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Hi I've installed OpenErp 6.1 on my account. When I started manually it runs ok, but how can I configured it not to close ? When I close ssh session it end the server

I try with cron but when it doesn't work, i've a starting script(~/webapps/openerp/start.sh):

.bash_profile

openerp-server -c /home/marianodan/webapps/openerp/server.conf

and configure cron like this:

*/1 * * * * ~/webapps/openerp/start.sh
This question is marked "community wiki".

asked 10 Dec '12, 07:02

Mariano a
112
accept rate: 0%

edited 10 Dec '12, 11:53

seanf
12.2k41836


If you would like to start the app in a SSH session and keep it running after you log out, you can do so by running as a background task via nohup, like this:

nohup /home/marianodan/bin/openerp-server -c /home/marianodan/webapps/openerp/server.conf >> /home/marianodan/logs/user/openerp.log 2>&1 &

Regarding your start.sh script, please try the following instead:

#!/bin/bash
/home/marianodan/bin/openerp-server -c /home/marianodan/webapps/openerp/server.conf

Hope that helps!

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answered 10 Dec '12, 11:52

seanf
12.2k41836
accept rate: 37%

Thanks thats solve it!

(22 Dec '12, 00:05) Mariano a

Just as a note, the best way top nohup a process is to redirect input and output and also run it in a subshell so it's disowned by the parent terminal (nohup traps SIGHUP but does not disown a process).

For instance:

(nohup $HOME/bin/myprogram < /dev/null &) 1> $HOME/tmp/myprogram.log 2>/dev/null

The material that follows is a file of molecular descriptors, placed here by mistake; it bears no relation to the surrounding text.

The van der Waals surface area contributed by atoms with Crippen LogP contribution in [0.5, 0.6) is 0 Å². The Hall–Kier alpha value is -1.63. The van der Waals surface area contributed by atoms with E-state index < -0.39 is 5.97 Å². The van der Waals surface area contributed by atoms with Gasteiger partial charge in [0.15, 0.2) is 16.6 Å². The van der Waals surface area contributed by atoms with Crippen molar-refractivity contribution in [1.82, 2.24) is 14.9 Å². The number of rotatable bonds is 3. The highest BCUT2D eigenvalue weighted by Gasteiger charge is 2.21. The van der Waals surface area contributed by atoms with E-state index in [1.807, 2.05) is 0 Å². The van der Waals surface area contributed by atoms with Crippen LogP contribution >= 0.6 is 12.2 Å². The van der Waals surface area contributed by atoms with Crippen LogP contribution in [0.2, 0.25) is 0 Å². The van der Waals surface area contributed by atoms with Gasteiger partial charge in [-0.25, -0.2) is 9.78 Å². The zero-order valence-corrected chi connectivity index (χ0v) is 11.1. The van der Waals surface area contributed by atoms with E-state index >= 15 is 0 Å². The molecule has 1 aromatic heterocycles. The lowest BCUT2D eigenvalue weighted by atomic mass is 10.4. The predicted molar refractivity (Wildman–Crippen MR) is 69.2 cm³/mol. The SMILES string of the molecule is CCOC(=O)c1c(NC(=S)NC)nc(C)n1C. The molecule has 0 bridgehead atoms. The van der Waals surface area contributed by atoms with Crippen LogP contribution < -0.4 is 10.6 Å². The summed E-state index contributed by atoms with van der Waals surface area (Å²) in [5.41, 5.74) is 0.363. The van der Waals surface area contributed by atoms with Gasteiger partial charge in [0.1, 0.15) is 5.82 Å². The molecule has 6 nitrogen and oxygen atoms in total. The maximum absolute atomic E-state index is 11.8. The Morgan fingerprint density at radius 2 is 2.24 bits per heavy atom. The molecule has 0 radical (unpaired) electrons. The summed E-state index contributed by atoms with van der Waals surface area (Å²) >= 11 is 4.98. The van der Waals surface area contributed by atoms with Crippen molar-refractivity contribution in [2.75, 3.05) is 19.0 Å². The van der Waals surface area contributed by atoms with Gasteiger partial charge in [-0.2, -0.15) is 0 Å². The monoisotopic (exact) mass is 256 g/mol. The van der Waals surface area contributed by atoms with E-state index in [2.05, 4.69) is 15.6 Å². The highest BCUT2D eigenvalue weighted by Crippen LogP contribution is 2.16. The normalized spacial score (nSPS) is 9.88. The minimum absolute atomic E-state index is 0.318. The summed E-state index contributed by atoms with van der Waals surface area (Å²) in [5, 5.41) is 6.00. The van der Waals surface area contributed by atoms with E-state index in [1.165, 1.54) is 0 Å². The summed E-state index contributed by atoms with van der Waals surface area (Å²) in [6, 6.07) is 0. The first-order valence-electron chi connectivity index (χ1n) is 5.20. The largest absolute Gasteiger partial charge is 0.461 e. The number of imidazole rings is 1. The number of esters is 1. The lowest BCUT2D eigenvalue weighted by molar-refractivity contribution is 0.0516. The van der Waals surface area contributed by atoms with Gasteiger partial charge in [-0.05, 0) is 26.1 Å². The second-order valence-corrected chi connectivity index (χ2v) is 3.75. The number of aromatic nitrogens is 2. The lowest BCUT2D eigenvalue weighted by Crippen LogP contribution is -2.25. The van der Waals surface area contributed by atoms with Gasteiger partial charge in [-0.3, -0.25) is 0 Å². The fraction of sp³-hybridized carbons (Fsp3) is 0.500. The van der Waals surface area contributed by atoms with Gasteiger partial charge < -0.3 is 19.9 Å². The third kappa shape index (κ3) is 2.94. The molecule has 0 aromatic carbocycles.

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answered 22 Dec '12, 01:41

ryans ♦♦
5.0k93160
accept rate: 43%

Another approach to this problem is to use screen.

Screen is a window-manager-of-sorts for the command line. It's a program designed to help you manage applications which run persistently on the server.

For now, just learn the following commands:

  • type "screen -S myscreen" to start a screen session with the name "myscreen".

  • run your command

  • type "Ctrl-a", then press "d" to disconnect. You have "disconnected" from the running screen session. But it is still there on the server, going.

type "screen -list" to see a list of sessions. It should show one named "myscreen".

type "screen -d -r myscreen" to re-attach to this screen session.

More interesting commands exist too:

When inside of screen, you can type "Ctrl-a", then "c" to create a new screen window inside of the same session. Then use "Ctrl-a", then "n" to go to the "next window", and use this to alternate windows. You can still detach from the session using "Ctrl-a, d", and you can simply quit one of the windows using the normal "Ctrl-d"; the other concurrent window will still persist.

To kill a screen session completely, attach to it and then "Ctrl-d" all of the windows it contains.

For more information on screen, see the manual: http://www.gnu.org/software/screen/manual/screen.txt

Hope that helps!

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answered 22 Dec '12, 01:43

ryans ♦♦
5.0k93160
accept rate: 43%

Another approach is to create a watchdog script which runs on cron, and only starts your process if it's not running.

This is probably the most robust approach, and is described in this related community post.

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answered 22 Dec '12, 01:44

ryans ♦♦
5.0k93160
accept rate: 43%

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question asked: 10 Dec '12, 07:02

question was seen: 2,867 times

last updated: 22 Dec '12, 01:44

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